Facade of the palace as seen from Loretánská StreetThe Hrzánský Palace

Period view of the north facade, circa 1916

in waiting. He had the building remade in the Renaissance style around 1608,adding a floor to it, and at the same time bought some of the small buildings onÚvoz Street to add to the property.The building also remained in the hands of noblemen in the period after the Battleof White Mountain. But its owners frequently found themselves in financialdifficulty; the large building‘s ever-demanding operations played a large part.Vilém Albrecht Krakovský of Kolowrat was one of its richer owners; the buildinggained its early Baroque appearance under his ownership. The count purchasedmore parcels on Úvoz Street to add to the property, upon which he built the lowermulti-floor building and the connecting wing with the existing upper building.Vilém Albrecht‘s son, Jan František, completed the building of his family‘s mansionin 1688, when he joined the large property with its neighbouring building, today‘sDietrichstein Palace. When the Kolowrats fell into debt, Sigismund Valentin Hrzánof Harras gained the complex of buildings in 1708. But only four years later, thetwo previously-joined properties had to be separated again, both in ownershipand in construction. Hrzán also died in debt, and although his wife, Claudia, savedthe palace at auction, she also later fell into financial difficulties and the buildingwas sold in bankruptcy.After complicated talks, the indebted building was transferred to the ownershipof the Metropolitan Chapter of St. Vitus in 1756. The building gained itscurrent exterior appearance during the time it was run by Provost FrantišekThe Hrzánský Palace and part of the Dietrichstein Palace in Langweil‘s Model of Prague, 1826–1837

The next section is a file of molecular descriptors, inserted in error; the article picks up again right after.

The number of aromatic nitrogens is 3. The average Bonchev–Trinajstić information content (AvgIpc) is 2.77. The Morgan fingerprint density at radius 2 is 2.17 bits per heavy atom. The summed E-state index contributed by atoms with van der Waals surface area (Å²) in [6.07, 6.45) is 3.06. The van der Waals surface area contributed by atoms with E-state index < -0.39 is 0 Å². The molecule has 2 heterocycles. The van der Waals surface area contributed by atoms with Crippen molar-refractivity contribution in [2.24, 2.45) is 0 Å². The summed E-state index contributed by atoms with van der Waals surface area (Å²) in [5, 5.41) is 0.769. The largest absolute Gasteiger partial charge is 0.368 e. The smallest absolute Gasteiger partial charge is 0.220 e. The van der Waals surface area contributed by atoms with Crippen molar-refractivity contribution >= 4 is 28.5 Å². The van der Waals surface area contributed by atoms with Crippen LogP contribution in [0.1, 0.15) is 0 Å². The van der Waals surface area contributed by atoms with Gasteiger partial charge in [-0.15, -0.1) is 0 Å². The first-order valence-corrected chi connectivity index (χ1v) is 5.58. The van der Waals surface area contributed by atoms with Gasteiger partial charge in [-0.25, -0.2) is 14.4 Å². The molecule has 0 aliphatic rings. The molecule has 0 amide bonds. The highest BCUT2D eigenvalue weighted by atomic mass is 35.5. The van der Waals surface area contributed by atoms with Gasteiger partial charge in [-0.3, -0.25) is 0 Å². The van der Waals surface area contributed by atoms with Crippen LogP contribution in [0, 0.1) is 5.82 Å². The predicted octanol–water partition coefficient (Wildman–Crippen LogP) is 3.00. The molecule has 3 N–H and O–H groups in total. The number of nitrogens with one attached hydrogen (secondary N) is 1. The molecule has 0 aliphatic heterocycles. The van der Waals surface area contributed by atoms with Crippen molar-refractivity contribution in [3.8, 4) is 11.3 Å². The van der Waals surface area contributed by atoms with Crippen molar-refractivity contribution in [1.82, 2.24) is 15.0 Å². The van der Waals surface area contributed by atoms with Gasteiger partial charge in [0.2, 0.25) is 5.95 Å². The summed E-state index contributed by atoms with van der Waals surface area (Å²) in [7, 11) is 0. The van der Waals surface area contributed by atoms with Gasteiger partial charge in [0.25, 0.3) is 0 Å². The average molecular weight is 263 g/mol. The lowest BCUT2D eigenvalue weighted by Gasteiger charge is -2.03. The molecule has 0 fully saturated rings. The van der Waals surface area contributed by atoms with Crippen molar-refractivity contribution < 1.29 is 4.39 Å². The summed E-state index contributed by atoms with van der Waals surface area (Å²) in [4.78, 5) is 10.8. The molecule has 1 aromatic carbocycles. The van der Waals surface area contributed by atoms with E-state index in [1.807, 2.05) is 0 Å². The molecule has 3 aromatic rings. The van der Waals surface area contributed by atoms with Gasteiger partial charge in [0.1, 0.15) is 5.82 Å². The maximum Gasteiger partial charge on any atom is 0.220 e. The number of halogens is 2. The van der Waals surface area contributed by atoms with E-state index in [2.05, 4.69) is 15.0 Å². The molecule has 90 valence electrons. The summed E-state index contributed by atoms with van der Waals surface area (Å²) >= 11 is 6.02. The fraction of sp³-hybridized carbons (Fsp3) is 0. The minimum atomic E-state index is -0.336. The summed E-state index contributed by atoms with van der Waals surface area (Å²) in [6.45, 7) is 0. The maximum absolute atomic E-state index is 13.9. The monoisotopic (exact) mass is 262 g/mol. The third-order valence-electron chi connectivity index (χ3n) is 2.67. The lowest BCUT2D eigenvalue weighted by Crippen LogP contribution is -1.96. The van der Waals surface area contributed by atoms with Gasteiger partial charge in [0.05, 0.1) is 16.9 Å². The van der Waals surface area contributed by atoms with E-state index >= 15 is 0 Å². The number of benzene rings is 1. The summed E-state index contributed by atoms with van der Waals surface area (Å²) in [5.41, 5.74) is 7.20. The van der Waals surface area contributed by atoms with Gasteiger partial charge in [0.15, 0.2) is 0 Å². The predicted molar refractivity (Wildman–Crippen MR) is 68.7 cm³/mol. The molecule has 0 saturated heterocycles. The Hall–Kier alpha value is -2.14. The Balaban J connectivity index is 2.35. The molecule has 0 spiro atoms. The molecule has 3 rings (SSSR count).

View of Prague from the terrace, circa 1916

Kazimír Strachovský, knight of Strachovice. During extensive construction workfrom 1775–1780, the street facade gained a late Baroque appearance, but the Renaissanceportal with its segmented shield remained preserved, enriched only bythe insignia of provost of St. Vitus.In 1856, the Metropolitan Chapter sold the building to Josef Kozlík, who builtrental apartments there. The most important tenant was Tomáš Garrigue Masaryk,a university professor at the time and the future president of the CzechoslovakRepublic. He lived on the building‘s fifth floor, above Úvoz Street, from 1894 to1896. His family lived in a four-room apartment, part of which included a terracewith an enchanting view of the city.Fountain with statue of Hercules, circa 1916